Fast 1 -> 1 non md5 hash algorithm

Discussion in 'C Programming' started by thecodemachine@gmail.com, Jan 9, 2006.

  1. Guest

    Hi,

    I'm looking for a fast and simple one to one hash function, suitable
    for longer strings (up to 2048 in length). I'd like keys to be
    relatively short, I doubt I'd be creating more than 256 keys..

    I could use md5 but even that is more than I need, and I assume not the
    fastest algorithm (?), so I'm reluctant to use it.

    I've been looking around a lot, not finding much anything come to mind?

    thanks!
    Calin
    , Jan 9, 2006
    #1
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  2. Eric Sosman Guest

    wrote On 01/09/06 16:17,:
    > Hi,
    >
    > I'm looking for a fast and simple one to one hash function, suitable
    > for longer strings (up to 2048 in length). I'd like keys to be
    > relatively short, I doubt I'd be creating more than 256 keys..
    >
    > I could use md5 but even that is more than I need, and I assume not the
    > fastest algorithm (?), so I'm reluctant to use it.
    >
    > I've been looking around a lot, not finding much anything come to mind?


    The first thing that comes to mind is that you've found
    the wrong newsgroup. comp.lang.c is about the C programming
    language, not about algorithms.

    The second thing that comes to mind is that a one-to-one
    hash function can be extremely simple and extremely fast:
    just use the hashed object as its own hash code. (Note that
    a code with either fewer or more bits than the original cannot
    be one-to-one.)

    The third thing that comes to mind is that since the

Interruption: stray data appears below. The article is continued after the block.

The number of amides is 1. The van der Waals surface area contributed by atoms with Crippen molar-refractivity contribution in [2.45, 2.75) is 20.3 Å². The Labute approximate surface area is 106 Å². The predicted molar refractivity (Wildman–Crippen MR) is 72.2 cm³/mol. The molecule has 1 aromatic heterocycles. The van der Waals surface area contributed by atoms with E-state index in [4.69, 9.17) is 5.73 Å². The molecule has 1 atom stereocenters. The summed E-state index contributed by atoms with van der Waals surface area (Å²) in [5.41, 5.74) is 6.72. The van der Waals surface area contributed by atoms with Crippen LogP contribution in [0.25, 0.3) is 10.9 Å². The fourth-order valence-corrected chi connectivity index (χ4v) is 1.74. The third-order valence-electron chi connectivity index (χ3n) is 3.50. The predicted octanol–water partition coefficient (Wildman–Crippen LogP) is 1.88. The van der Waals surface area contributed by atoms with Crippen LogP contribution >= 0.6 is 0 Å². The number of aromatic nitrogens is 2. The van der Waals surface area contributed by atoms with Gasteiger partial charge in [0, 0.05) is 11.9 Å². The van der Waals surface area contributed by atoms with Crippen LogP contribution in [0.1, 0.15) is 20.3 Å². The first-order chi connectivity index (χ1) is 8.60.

second thing didn't come to your mind, you may not have a
    clear idea of what you're trying to do.

    --
    Eric Sosman, Jan 9, 2006
    #2
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  3. In article <>,
    <> wrote:
    >I'm looking for a fast and simple one to one hash function, suitable
    >for longer strings (up to 2048 in length). I'd like keys to be
    >relatively short, I doubt I'd be creating more than 256 keys..


    >I could use md5 but even that is more than I need, and I assume not the
    >fastest algorithm (?), so I'm reluctant to use it.


    There are lot of different hash functions. In order to be able to
    recommend one, we would have to know:

    - do you need a hash function that is *certain* not to produce
    the same hash for values you wish to distinguish; or

    - are you using a "bucket" hashing system; or

    - are you just going to fill the next available bucket when you have
    a hash collision; or

    - are you going to use a series of rehash functions to attempt to
    resolve hash collisions;

    - are you truly looking for a hash function, or are you looking
    for a digital signature?

    - is this a case in which you can take your time hashing during the
    data analysis phase, but then expect to retrieve the data over and
    over again, so theoretical read performance is much more important than
    time to insert into hash structures? If so, then have you considered
    "perfect hash" ?

    - would it be acceptable to put an arbitrary limit on the number of
    keys if by doing so you could create a noticably more efficient hash?
    For example, would either of 251 or 257 be acceptable limits?

    - if you find out later that you need more than 256 keys, must it be
    easy to expand the maximum number of keys, or would it be acceptable for
    noticable "work" (by the computer) to be involved? Though in this
    particular case it sounds like you won't be needing more than 512 Kb for
    your hash, in the general case someone might be hashing over a million
    entries each of which might be a couple of hundred megabytes, and
    so for them, it could be quite important that as the number of keys
    expanded that the previously processed objects continue to hash into
    exactly the same disk storage location that they did before.
    --
    "No one has the right to destroy another person's belief by
    demanding empirical evidence." -- Ann Landers
    Walter Roberson, Jan 9, 2006
    #3
  4. Guest

    Thanks for your reply.

    > - do you need a hash function that is *certain* not to produce
    > the same hash for values you wish to distinguish; or